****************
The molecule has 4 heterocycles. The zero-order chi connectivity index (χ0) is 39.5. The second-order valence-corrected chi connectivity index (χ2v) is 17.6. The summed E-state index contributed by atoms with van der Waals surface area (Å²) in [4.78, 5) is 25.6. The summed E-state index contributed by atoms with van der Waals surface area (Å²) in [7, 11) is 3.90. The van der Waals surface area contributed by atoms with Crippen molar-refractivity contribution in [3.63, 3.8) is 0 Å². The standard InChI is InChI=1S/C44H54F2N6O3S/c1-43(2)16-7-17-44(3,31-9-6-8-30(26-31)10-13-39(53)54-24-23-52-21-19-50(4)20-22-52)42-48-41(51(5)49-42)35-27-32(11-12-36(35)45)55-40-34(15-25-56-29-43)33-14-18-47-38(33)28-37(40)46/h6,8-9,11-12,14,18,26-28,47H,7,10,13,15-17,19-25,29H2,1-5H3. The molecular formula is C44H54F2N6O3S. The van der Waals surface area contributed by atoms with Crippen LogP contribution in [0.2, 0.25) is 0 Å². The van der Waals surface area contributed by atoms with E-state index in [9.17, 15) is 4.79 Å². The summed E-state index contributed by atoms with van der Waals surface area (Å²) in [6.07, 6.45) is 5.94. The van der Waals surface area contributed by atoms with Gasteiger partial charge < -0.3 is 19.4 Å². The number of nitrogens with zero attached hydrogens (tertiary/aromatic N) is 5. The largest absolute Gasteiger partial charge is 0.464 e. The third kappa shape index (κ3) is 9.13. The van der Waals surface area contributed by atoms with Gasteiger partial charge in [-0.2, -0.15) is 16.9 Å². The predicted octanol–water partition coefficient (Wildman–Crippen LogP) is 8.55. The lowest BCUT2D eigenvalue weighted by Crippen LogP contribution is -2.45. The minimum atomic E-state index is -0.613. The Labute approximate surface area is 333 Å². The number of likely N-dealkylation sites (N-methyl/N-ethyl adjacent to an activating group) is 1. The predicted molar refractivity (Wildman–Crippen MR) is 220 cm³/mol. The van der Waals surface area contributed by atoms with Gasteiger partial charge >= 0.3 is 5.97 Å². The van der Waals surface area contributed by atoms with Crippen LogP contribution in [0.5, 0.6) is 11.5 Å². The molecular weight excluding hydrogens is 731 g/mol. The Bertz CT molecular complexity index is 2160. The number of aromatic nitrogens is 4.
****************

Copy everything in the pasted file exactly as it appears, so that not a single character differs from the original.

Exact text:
The molecule has 4 heterocycles. The zero-order chi connectivity index (χ0) is 39.5. The second-order valence-corrected chi connectivity index (χ2v) is 17.6. The summed E-state index contributed by atoms with van der Waals surface area (Å²) in [4.78, 5) is 25.6. The summed E-state index contributed by atoms with van der Waals surface area (Å²) in [7, 11) is 3.90. The van der Waals surface area contributed by atoms with Crippen molar-refractivity contribution in [3.63, 3.8) is 0 Å². The standard InChI is InChI=1S/C44H54F2N6O3S/c1-43(2)16-7-17-44(3,31-9-6-8-30(26-31)10-13-39(53)54-24-23-52-21-19-50(4)20-22-52)42-48-41(51(5)49-42)35-27-32(11-12-36(35)45)55-40-34(15-25-56-29-43)33-14-18-47-38(33)28-37(40)46/h6,8-9,11-12,14,18,26-28,47H,7,10,13,15-17,19-25,29H2,1-5H3. The molecular formula is C44H54F2N6O3S. The van der Waals surface area contributed by atoms with Crippen LogP contribution in [0.2, 0.25) is 0 Å². The van der Waals surface area contributed by atoms with E-state index in [9.17, 15) is 4.79 Å². The summed E-state index contributed by atoms with van der Waals surface area (Å²) in [6.07, 6.45) is 5.94. The van der Waals surface area contributed by atoms with Gasteiger partial charge < -0.3 is 19.4 Å². The number of nitrogens with zero attached hydrogens (tertiary/aromatic N) is 5. The largest absolute Gasteiger partial charge is 0.464 e. The third kappa shape index (κ3) is 9.13. The van der Waals surface area contributed by atoms with Gasteiger partial charge in [-0.2, -0.15) is 16.9 Å². The predicted octanol–water partition coefficient (Wildman–Crippen LogP) is 8.55. The lowest BCUT2D eigenvalue weighted by Crippen LogP contribution is -2.45. The minimum atomic E-state index is -0.613. The Labute approximate surface area is 333 Å². The number of likely N-dealkylation sites (N-methyl/N-ethyl adjacent to an activating group) is 1. The predicted molar refractivity (Wildman–Crippen MR) is 220 cm³/mol. The van der Waals surface area contributed by atoms with Gasteiger partial charge >= 0.3 is 5.97 Å². The van der Waals surface area contributed by atoms with Crippen LogP contribution in [0.5, 0.6) is 11.5 Å². The molecular weight excluding hydrogens is 731 g/mol. The Bertz CT molecular complexity index is 2160. The number of aromatic nitrogens is 4.